Chris and team swim from Ireland to Wales - and hope for new world record
Portadown man Chris Judge was part of a six man team who swam 72 miles from Ireland to Wales - and are hoping to set a new world record.
The 39-year-old, best known for his more recent role running the Lough Neagh Monster Dunkers, was first off the rocks near Roslare, Co Wexford on Saturday morning.
As part of the OA Giants, Chris and the team swam 116kms (72 miles) from Ireland to Wales - and it was all done in 34 hours and 25 minutes.
Keith Garry, John McElroy, Colin Lindsay, Dominic Mudge, Chris Judge and Bill Donnelly took it in turns to brave St George’s Channel in a challenging day and night swim, setting off early on Saturday from Carne Pier.
Chris, from Rose Cottages, spoke of the team’s months of preparation throughout winter, swimming in local loughs and the sea as well as climbing mountains and an intense nutritional regime.
For Chris it has been years of preparation, from when he was first taught to swim by his father Brian, a tremendous athlete who carried out Iron Man triathalons in the 80s. He went to Portadown Swimming Club from the age of five but moved to Lurgan Swimming Club aged around eight years old and praises legend Dorothy Johnston who has coached him ever since including via her own swim camp.
Chris reveals that he started open water swimming aged 28.
“I just tiddle away at it but soon started to get a few podium places in events,” he said. “I then went on to conquer the north channel solo swim in 2017 which is a 26 mile crossing from Ireland to Port Patrick, Scotland.
“That channel gave me a massive platform for my open water career and I went on to become an Irish champion ice swimmer and became one of a handful in this country of swimmers to complete an ice mile.
“In 2020, through the pandemic, Infinity Channel Swimming, a local crew from Newry, put together this relay team, named the OA giants.
“This team was set up to take on the challenge, 10 years in the making, of swimming from Islay Scotland and finishing at the Giants Causeway.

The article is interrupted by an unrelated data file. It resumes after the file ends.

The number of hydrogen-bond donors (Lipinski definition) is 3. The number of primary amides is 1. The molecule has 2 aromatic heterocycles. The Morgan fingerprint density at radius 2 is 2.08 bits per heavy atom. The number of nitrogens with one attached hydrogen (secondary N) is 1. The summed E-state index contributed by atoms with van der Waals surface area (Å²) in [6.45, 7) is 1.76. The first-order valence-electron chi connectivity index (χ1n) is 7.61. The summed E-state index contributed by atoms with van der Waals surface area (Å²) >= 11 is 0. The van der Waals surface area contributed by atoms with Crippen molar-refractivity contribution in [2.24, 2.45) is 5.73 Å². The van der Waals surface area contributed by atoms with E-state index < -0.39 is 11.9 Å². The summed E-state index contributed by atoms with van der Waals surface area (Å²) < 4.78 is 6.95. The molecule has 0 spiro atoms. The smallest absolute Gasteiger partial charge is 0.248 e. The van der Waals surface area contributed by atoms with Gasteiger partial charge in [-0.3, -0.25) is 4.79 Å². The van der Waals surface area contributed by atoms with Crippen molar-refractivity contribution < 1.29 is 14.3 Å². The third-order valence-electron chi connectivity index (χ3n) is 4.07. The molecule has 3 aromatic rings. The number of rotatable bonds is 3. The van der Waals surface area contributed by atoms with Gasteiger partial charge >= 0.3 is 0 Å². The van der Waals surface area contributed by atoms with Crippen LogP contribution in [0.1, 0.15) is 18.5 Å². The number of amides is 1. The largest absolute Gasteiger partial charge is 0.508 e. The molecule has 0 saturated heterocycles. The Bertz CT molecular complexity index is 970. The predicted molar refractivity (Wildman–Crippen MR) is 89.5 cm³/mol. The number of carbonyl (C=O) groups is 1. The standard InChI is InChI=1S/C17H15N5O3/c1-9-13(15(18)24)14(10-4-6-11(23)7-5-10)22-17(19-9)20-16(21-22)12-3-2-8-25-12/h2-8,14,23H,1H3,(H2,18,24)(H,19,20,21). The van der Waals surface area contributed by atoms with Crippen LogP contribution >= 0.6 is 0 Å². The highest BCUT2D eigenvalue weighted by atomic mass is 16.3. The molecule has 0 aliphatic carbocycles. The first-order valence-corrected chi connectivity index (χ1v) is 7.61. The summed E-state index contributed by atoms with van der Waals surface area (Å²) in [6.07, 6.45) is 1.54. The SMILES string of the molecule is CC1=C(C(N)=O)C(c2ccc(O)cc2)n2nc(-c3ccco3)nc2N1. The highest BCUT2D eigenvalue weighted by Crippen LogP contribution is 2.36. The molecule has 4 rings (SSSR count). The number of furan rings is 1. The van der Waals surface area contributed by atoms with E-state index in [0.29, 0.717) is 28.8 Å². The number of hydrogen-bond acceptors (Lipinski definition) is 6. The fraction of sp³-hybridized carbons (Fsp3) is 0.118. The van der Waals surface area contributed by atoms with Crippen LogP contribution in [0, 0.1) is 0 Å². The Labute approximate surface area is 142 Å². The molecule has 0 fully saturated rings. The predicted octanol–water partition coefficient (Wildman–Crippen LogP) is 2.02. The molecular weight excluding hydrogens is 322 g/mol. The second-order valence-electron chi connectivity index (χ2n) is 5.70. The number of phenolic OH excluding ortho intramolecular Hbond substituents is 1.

“This is a swim that has never been achieved because of the strong currents and icey waters. The week before that swim, our relay team set out from Northern Ireland to swim to Scotland at 2AM in the morning in August last year, as a training swim for the week after. We had great conditions and ended up breaking the world record and having a Guinness World Record.
“This set us in good stead for the big swim the week after, where again after swimming through the night in challenging conditions, we smashed it.”
On Saturday Chris said it was a testing start, especially when the swim was delayed by one night due to weather conditions and the men had to sleep in their cars.
He was tortured by thousands of jellyfish as he left the Irish coast and then took a bout of seasickness.
Paying tribute to the Infinity Channel Swimming club, Chris said: “The experience at the start wasn’t nice, I had a traumatic night swim, I hit the boat and I could feel a lot of things hitting me in the water, and I had cramped up in the leg from the cold. It was the longest hour of my life, and I prayed.”
It transpired that what Chris had felt hitting him in the water was a pod of 15 dolphins.
“I was swimming belly to belly with them. They were leaping up and making their distinctive high frequency whistles and clicks.”
In what was an amazing relay swim the men first spotted the Welsh coast at 5am on Sunday morning.
They described one of the most challenging moments of the swim as a reef between Ramsey Island and the mainland, where they faced standing waves, whirlpools and a boiling pot of water directions.
Chris thought he may have had the last leg, however conditions led to the expedition having to loop around an island to be able to make it to Wales. Six hours later on Sunday evening Donnelly was the man to complete the swim, touching land close to St David’s.
The swimmers were supported by boat pilot Padraig Mallon of Infinity Channel Swimming, co-pilot Adrian Poucher and crew Milo McCourt and Jacqueline McClelland. “The crew were unbelievable, watching over us, navigating us, they were absolutely brilliant, we motivated each other from the heart,” Chris said. The Infinity team said they had been eyeing up St George’s Channel for a number of years, and paid tribute to local fishermen and the RNLI for lending them their expertise.
The swim will be submitted for ratification to the Irish Long Distance Swimming Association and Guinness World Records. The Oa Giants set two world records last year, including the North Channel between Northern Ireland and Scotland, and the challenging waters of the Oa Channel from Islay to the Giant’s Causeway.
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